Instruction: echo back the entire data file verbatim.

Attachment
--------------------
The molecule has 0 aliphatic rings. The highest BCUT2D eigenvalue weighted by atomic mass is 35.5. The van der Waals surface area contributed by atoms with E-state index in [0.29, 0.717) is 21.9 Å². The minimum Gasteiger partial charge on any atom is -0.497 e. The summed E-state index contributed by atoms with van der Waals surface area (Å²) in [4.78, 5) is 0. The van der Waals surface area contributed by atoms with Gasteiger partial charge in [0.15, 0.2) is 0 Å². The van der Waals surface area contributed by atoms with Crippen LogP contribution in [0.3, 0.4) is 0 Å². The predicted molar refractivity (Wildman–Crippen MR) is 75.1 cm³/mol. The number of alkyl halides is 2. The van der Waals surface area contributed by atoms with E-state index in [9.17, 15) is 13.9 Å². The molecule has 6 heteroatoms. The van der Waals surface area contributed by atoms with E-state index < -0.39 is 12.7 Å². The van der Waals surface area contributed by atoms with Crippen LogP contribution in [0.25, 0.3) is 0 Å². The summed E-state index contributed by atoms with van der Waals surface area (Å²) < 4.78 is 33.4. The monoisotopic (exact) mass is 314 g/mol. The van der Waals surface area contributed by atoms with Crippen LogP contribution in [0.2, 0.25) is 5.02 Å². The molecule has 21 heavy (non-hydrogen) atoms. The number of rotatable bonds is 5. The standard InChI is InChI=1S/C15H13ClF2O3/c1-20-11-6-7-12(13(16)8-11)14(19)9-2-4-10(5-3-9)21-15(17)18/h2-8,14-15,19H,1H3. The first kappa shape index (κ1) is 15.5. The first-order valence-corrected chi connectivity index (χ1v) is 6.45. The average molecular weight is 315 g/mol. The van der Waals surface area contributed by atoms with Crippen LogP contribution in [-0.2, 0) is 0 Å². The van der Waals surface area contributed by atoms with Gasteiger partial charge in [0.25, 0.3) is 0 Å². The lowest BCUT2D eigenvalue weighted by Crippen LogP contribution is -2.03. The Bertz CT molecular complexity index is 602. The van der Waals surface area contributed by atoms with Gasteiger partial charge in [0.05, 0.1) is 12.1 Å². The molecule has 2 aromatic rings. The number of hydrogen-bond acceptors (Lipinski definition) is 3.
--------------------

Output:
The molecule has 0 aliphatic rings. The highest BCUT2D eigenvalue weighted by atomic mass is 35.5. The van der Waals surface area contributed by atoms with E-state index in [0.29, 0.717) is 21.9 Å². The minimum Gasteiger partial charge on any atom is -0.497 e. The summed E-state index contributed by atoms with van der Waals surface area (Å²) in [4.78, 5) is 0. The van der Waals surface area contributed by atoms with Gasteiger partial charge in [0.15, 0.2) is 0 Å². The van der Waals surface area contributed by atoms with Crippen LogP contribution in [0.3, 0.4) is 0 Å². The predicted molar refractivity (Wildman–Crippen MR) is 75.1 cm³/mol. The number of alkyl halides is 2. The van der Waals surface area contributed by atoms with E-state index in [9.17, 15) is 13.9 Å². The molecule has 6 heteroatoms. The van der Waals surface area contributed by atoms with E-state index < -0.39 is 12.7 Å². The van der Waals surface area contributed by atoms with Crippen LogP contribution in [0.25, 0.3) is 0 Å². The summed E-state index contributed by atoms with van der Waals surface area (Å²) < 4.78 is 33.4. The monoisotopic (exact) mass is 314 g/mol. The van der Waals surface area contributed by atoms with Crippen LogP contribution in [0.2, 0.25) is 5.02 Å². The molecule has 21 heavy (non-hydrogen) atoms. The number of rotatable bonds is 5. The standard InChI is InChI=1S/C15H13ClF2O3/c1-20-11-6-7-12(13(16)8-11)14(19)9-2-4-10(5-3-9)21-15(17)18/h2-8,14-15,19H,1H3. The first kappa shape index (κ1) is 15.5. The first-order valence-corrected chi connectivity index (χ1v) is 6.45. The average molecular weight is 315 g/mol. The van der Waals surface area contributed by atoms with Crippen LogP contribution in [-0.2, 0) is 0 Å². The van der Waals surface area contributed by atoms with Gasteiger partial charge in [0.25, 0.3) is 0 Å². The lowest BCUT2D eigenvalue weighted by Crippen LogP contribution is -2.03. The Bertz CT molecular complexity index is 602. The van der Waals surface area contributed by atoms with Gasteiger partial charge in [0.05, 0.1) is 12.1 Å². The molecule has 2 aromatic rings. The number of hydrogen-bond acceptors (Lipinski definition) is 3.